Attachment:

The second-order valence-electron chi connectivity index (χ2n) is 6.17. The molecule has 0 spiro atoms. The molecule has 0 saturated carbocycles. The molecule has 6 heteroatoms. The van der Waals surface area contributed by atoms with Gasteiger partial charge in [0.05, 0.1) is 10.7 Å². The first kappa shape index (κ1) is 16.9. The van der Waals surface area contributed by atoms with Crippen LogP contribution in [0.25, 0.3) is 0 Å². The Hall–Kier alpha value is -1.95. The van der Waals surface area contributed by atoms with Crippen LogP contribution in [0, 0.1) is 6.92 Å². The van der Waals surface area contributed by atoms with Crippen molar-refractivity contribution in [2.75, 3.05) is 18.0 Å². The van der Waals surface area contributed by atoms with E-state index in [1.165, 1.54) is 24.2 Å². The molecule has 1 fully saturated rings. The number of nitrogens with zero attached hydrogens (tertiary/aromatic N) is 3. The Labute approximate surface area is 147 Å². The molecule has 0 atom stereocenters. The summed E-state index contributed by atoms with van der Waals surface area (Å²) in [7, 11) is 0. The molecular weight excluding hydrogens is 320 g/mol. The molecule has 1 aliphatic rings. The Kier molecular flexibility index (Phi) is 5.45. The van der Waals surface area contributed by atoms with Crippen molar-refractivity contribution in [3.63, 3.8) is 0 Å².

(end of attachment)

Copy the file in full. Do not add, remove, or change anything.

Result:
The second-order valence-electron chi connectivity index (χ2n) is 6.17. The molecule has 0 spiro atoms. The molecule has 0 saturated carbocycles. The molecule has 6 heteroatoms. The van der Waals surface area contributed by atoms with Gasteiger partial charge in [0.05, 0.1) is 10.7 Å². The first kappa shape index (κ1) is 16.9. The van der Waals surface area contributed by atoms with Crippen LogP contribution in [0.25, 0.3) is 0 Å². The Hall–Kier alpha value is -1.95. The van der Waals surface area contributed by atoms with Crippen LogP contribution in [0, 0.1) is 6.92 Å². The van der Waals surface area contributed by atoms with Crippen molar-refractivity contribution in [2.75, 3.05) is 18.0 Å². The van der Waals surface area contributed by atoms with E-state index in [1.165, 1.54) is 24.2 Å². The molecule has 1 fully saturated rings. The number of nitrogens with zero attached hydrogens (tertiary/aromatic N) is 3. The Labute approximate surface area is 147 Å². The molecule has 0 atom stereocenters. The summed E-state index contributed by atoms with van der Waals surface area (Å²) in [7, 11) is 0. The molecular weight excluding hydrogens is 320 g/mol. The molecule has 1 aliphatic rings. The Kier molecular flexibility index (Phi) is 5.45. The van der Waals surface area contributed by atoms with Crippen molar-refractivity contribution in [3.63, 3.8) is 0 Å².